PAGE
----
On the left bank is St. Bernard’s Well. According to tradition, St. Bernard’s Well was re-discovered by three Heriot’s school boys while fishing in the Water of Leith in 1760. Legend has it that it was originally discovered by Saint Bernard of Clairvaux, the founder of the Cistercian Order, in the 12th Century. After being poorly received at court, and suffering from a sickness, he went to live in a cave near the Water of Leith. There, he found the spring and drank its healing waters until his strength returned.
Chemical analysis revealed that the water was similar to the sulphur springs at Harrogate in Yorkshire.
In September 1760 the mineral spring was covered by a small wellhouse. In 1789, the present construction, a circular Roman Temple was commissioned by Lord Gardenstone. This elegant architectural structure in the form of a Doric rotunda is inspired by the Temple of Vesta at Tivoli in Italy. Under the lead dome stands a marble statue of Hygieia, Goddess of Health.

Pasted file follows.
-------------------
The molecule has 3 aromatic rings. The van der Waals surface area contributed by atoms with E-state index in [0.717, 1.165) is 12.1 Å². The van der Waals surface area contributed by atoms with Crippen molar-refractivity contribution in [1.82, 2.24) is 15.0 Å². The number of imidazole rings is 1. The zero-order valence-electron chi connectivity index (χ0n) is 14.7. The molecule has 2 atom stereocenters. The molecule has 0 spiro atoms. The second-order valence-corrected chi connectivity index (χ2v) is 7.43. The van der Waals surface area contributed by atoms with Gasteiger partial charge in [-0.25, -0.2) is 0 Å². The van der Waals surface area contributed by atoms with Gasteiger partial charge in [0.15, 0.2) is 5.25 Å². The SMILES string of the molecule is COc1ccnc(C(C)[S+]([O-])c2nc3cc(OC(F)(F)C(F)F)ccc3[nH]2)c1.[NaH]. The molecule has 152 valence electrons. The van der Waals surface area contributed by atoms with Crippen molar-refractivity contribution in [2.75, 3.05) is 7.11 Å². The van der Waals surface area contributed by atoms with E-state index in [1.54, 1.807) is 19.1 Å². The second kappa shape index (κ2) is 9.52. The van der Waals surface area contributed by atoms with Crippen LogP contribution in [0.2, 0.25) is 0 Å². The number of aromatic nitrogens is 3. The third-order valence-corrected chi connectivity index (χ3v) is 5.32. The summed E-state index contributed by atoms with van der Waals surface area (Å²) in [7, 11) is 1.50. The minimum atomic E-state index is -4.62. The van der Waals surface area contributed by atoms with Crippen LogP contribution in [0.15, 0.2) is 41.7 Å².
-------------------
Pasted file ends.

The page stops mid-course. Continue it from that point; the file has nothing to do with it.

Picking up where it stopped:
In 1885, the well and grounds were purchased by the publishers Thomas Nelson & Sons. After restoration, it was left to the City of Edinburgh. The pump-room was refurbished in lavish Victorian style. The interior was designed like a celestial vault sparkling with sequin-like stars when sunlight strikes through the stained glass windows. The white marble pedestal is inscribed BIBENDO VALEBIS (By Drinking You Will Be Well).
The revitalised well remained popular until its closure in 1940, following the outbreak of war. Remarkable claims continued to be made for its medicinal properties, ranging from the efficacy of a regular morning glass as a tonic for the system to a complete cure-all for rheumatism and arthritis. The temple then resembled a continental cafe with ‘little tables where regulars chatted with friends’. Aerated water from the well was even bottled and marketed for a short while.
Camera: Canon EOS 450D (Digital Rebel XSi in the USA)
Lens: Canon 18-55mm IS
Three bracketed JPGs converted to HDR in Photomatix Pro 4.1.4.
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